AUG 2013

EyeWorld is the official news magazine of the American Society of Cataract & Refractive Surgery.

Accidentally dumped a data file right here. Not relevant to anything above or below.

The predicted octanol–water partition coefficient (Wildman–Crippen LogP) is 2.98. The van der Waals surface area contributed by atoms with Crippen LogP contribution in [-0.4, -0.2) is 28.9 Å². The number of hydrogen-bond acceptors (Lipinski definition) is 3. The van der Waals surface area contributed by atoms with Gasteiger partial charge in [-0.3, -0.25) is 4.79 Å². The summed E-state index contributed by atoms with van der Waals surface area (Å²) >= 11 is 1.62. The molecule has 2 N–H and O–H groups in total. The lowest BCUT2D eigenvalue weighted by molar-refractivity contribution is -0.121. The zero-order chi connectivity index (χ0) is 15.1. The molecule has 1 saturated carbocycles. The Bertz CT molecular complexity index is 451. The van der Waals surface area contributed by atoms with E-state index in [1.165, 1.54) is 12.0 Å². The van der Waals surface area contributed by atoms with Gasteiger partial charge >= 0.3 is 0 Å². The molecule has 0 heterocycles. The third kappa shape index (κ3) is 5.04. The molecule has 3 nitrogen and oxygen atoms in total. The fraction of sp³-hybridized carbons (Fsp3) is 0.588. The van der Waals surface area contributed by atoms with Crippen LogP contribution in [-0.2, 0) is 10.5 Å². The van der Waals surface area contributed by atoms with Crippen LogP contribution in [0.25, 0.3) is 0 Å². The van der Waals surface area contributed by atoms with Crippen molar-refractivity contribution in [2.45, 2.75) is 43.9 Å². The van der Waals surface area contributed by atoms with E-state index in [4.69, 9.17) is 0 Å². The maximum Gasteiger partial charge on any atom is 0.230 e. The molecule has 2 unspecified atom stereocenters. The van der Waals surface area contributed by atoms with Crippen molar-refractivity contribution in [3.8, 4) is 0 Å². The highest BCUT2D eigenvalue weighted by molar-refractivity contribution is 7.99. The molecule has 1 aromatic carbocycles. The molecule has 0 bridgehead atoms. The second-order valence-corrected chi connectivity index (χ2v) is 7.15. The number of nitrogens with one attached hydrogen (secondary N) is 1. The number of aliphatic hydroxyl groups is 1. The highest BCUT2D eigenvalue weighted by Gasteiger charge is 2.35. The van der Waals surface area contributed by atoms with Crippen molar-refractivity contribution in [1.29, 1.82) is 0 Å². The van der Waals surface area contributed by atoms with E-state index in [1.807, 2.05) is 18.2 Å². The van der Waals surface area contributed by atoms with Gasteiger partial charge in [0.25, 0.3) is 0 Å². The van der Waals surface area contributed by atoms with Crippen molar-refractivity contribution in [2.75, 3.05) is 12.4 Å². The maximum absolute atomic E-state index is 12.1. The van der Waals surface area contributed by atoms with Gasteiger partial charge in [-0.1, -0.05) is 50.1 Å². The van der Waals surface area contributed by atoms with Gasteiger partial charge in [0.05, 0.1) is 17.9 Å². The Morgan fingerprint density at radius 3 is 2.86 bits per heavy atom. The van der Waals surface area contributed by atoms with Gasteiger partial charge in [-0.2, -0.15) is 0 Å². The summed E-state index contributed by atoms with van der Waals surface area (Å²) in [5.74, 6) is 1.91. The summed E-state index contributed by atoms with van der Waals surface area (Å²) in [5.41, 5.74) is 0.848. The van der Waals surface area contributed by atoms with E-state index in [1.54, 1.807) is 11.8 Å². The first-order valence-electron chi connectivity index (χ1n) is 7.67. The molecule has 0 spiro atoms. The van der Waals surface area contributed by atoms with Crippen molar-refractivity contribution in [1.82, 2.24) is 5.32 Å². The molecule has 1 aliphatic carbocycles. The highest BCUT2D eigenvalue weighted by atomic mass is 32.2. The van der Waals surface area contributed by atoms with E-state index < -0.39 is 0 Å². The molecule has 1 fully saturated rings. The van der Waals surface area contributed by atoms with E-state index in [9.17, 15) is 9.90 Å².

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August 2013 EW NEWS & OPINION 15 Insights Communiqué from the front: the third annual international Vision Restoration Conference by J.C. Noreika, MD, MBA J.C. Noreika, MD, MBA A recent newspaper article related the story of two 43-year-old Belgian men. Identical twins and totally deaf, they were inseparable, "talked" vigorously through language of their hands, even drove a car. They enjoyed gossip magazines. Having learned that they were incurably losing their sight, both petitioned doctors that they be euthanized. Belgium, the Netherlands, and Luxembourg have legalized euthanasia. Other countries such as France have legislation pending to sanction the practice. In December 2012, these otherwise healthy men bid goodbye to loved ones and each other, pointed upward from their hospital beds "and were gone." Ophthalmologists don't witness the finality of Marc and Eddy Verbessem's decision. But, they do contend with the drama of vision loss as it plays out in the lives of patients with corneal disease, retinal degeneration, optic nerve destruction, and ischemic insult. The third annual international Vision Restoration Conference sponsored by the UPMC Eye Center, the Louis J. Fox Center for Vision Restoration, and the McGowan Institute for Regenerative Medicine was held on June 10-11 in Pittsburgh. This unique meeting showcases presentations on the most advanced regenerative research performed in laboratories worldwide. Breakthroughs on the threshold of practical vision restoration no longer require implausible extrapolation from laboratory bench to exam lane. Regrettably, few practicing clinical ophthalmologists attend. The two-day meeting's organization follows the path of photons and neuronal excitation through the cornea, to the retina and macula, along the ganglion cell pathway terminating in the occipital visual cortex. The speakers hail from around the world. The United States is well represented by researchers from the Massachusetts Institute of Technology, Cal Tech, the Carnegie Institute of Technology, Rensselaer Polytechnic Institute, and prominent Departments of Ophthalmology in Miami, Michigan, Boston, Indiana, San Diego, Manhattan and, of course, Pittsburgh. Teleconferencing permitted live presentations on synthetic corneal grafts for high risk patients from Stockholm and on the latest Argus II epiretinal digital bioprosthesis (Second Sight Medical Products, Sylmar, Calif.) from Los Angeles. It facilitated the symposium's viewing at the LV Prasad Eye Institute in India. Topics on molecular genetics, biochemistry and zebra fish as a model for retinal regeneration were discussed. These papers provided the framework for hypotheses on the clinical potential of stem cell therapy in the repair of opaque and scarred corneas, retinal pigment epithelium, retinal ganglion cells, and photoreceptors. The progress of both digital bioprosthetic systems emanating from centers in Los Angeles and Boston was reviewed as the quest advances to improve the outcomes of the blind with retinitis pigmentosa. University of Pittsburgh researchers updated their results on artificial vision provided by microdiodal stimulation of the tongue. The overall effect of these nascent technologies is promising. Presentations on embryonic and induced pluripotential stem cell therapy were particularly compelling. In regard to the cornea, this treatment approach offers the millions of third-world victims of scarring, many of whom are children, the possibility of regaining useful, life-saving visual function. The application of discrete packets of conjunctival stem cells over an amniotic membrane has been found to restore scarred corneas. This work on simple limbal epithelial transplantation (SLET) will continue in India where the problem is particularly acute. Elsewhere in the eye, differentiated retinal pigment epithelial cells can be regenerated in the laboratory as a sheetlike functional structure that can be potentially transplanted to preserve the photoreceptors in diseases such as macular degeneration and Stargardt's disease. Likewise, retinal ganglion cells have been shown to regenerate in laboratory mammals as far as the lateral geniculate nucleus following a crush injury to the optic nerve. Using nanotechnology, silicone sleeves aid the development of individual units of the multicellular retinal receptor complex to permit gene manipulation, disease replication, and pharmacologic research. Small molecule drug development research explored the biochemical pathways of lipofuscin in drusen formation. In one instance, by using beta-cyclodextrins, lipofuscin bisretinoids, which are the toxic components of retinal lipofuscin, were efficiently removed "from cultured RPE cells and from RPE cells ex vivo obtained from mice having mutations that cause Stargardt's disease in humans." Some cyclodextrins are already approved by the FDA for use in Niemann-Pick disease. The two-day meeting drew to a close with the staging of a panel discussion led by a UPMC hand transplant surgeon addressing the feasibility and challenges of whole eye transplantation. That this fantas- tic topic was incorporated in the final program of a serious academic meeting speaks to the far-reaching effects of the various research platforms presented. To the non-academic clinician, the symposium can be intimidating with the near-casual expostulation of genetic signaling, up and down regulation and synthesis of induction proteins. Yet, it all holds together providing a Cliffs Notes overview of ophthalmology's future. Regardless of one's moralistic orientation to the Verbessems' decision to end their lives rather than lose their vision, the work of these world-class researchers may hopefully render the choice moot. I have attended the last two UPMC's Vision Restoration Conferences and will return to marvel at the progress being made in the fight for those, like the poet John Milton, "who only stand and waite." EW Editors' note: Dr. Noreika has practiced ophthalmology in Medina, Ohio, since 1983. He has been a member of ASCRS for more than 30 years. Contact information Noreika: JCNMD@aol.com